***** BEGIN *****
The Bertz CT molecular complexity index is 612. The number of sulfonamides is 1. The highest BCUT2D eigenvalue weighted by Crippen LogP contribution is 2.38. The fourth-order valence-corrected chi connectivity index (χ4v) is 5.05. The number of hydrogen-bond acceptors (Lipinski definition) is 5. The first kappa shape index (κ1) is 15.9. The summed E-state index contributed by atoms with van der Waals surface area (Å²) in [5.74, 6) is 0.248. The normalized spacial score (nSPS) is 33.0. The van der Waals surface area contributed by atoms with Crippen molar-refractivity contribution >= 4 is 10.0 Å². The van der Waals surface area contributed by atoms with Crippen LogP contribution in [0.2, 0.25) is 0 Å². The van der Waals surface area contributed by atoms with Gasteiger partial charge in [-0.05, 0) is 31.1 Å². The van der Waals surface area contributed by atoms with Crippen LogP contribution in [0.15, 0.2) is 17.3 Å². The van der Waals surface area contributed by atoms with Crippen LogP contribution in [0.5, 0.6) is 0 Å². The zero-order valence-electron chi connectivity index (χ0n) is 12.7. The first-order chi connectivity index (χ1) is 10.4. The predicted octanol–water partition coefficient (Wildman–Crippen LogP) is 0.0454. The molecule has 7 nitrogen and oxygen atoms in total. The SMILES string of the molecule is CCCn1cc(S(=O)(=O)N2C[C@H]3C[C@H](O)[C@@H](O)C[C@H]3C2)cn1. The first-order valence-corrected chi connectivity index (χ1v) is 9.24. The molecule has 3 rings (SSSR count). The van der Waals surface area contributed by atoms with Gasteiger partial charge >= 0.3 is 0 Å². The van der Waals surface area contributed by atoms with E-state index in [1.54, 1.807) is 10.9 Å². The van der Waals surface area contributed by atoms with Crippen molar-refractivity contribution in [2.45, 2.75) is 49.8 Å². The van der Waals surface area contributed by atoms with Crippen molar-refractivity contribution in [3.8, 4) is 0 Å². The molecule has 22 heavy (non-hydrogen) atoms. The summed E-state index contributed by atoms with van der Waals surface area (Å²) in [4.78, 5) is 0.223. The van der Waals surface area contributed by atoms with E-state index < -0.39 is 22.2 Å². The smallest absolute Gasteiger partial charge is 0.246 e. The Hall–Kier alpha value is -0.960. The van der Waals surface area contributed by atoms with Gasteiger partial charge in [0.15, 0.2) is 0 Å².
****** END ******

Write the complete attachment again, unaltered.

The Bertz CT molecular complexity index is 612. The number of sulfonamides is 1. The highest BCUT2D eigenvalue weighted by Crippen LogP contribution is 2.38. The fourth-order valence-corrected chi connectivity index (χ4v) is 5.05. The number of hydrogen-bond acceptors (Lipinski definition) is 5. The first kappa shape index (κ1) is 15.9. The summed E-state index contributed by atoms with van der Waals surface area (Å²) in [5.74, 6) is 0.248. The normalized spacial score (nSPS) is 33.0. The van der Waals surface area contributed by atoms with Crippen molar-refractivity contribution >= 4 is 10.0 Å². The van der Waals surface area contributed by atoms with Crippen LogP contribution in [0.2, 0.25) is 0 Å². The van der Waals surface area contributed by atoms with Gasteiger partial charge in [-0.05, 0) is 31.1 Å². The van der Waals surface area contributed by atoms with Crippen LogP contribution in [0.15, 0.2) is 17.3 Å². The van der Waals surface area contributed by atoms with Crippen LogP contribution in [0.5, 0.6) is 0 Å². The zero-order valence-electron chi connectivity index (χ0n) is 12.7. The first-order chi connectivity index (χ1) is 10.4. The predicted octanol–water partition coefficient (Wildman–Crippen LogP) is 0.0454. The molecule has 7 nitrogen and oxygen atoms in total. The SMILES string of the molecule is CCCn1cc(S(=O)(=O)N2C[C@H]3C[C@H](O)[C@@H](O)C[C@H]3C2)cn1. The first-order valence-corrected chi connectivity index (χ1v) is 9.24. The molecule has 3 rings (SSSR count). The van der Waals surface area contributed by atoms with Gasteiger partial charge >= 0.3 is 0 Å². The van der Waals surface area contributed by atoms with E-state index in [1.54, 1.807) is 10.9 Å². The van der Waals surface area contributed by atoms with Crippen molar-refractivity contribution in [2.45, 2.75) is 49.8 Å². The van der Waals surface area contributed by atoms with Crippen molar-refractivity contribution in [3.8, 4) is 0 Å². The molecule has 22 heavy (non-hydrogen) atoms. The summed E-state index contributed by atoms with van der Waals surface area (Å²) in [4.78, 5) is 0.223. The van der Waals surface area contributed by atoms with E-state index < -0.39 is 22.2 Å². The smallest absolute Gasteiger partial charge is 0.246 e. The Hall–Kier alpha value is -0.960. The van der Waals surface area contributed by atoms with Gasteiger partial charge in [0.15, 0.2) is 0 Å².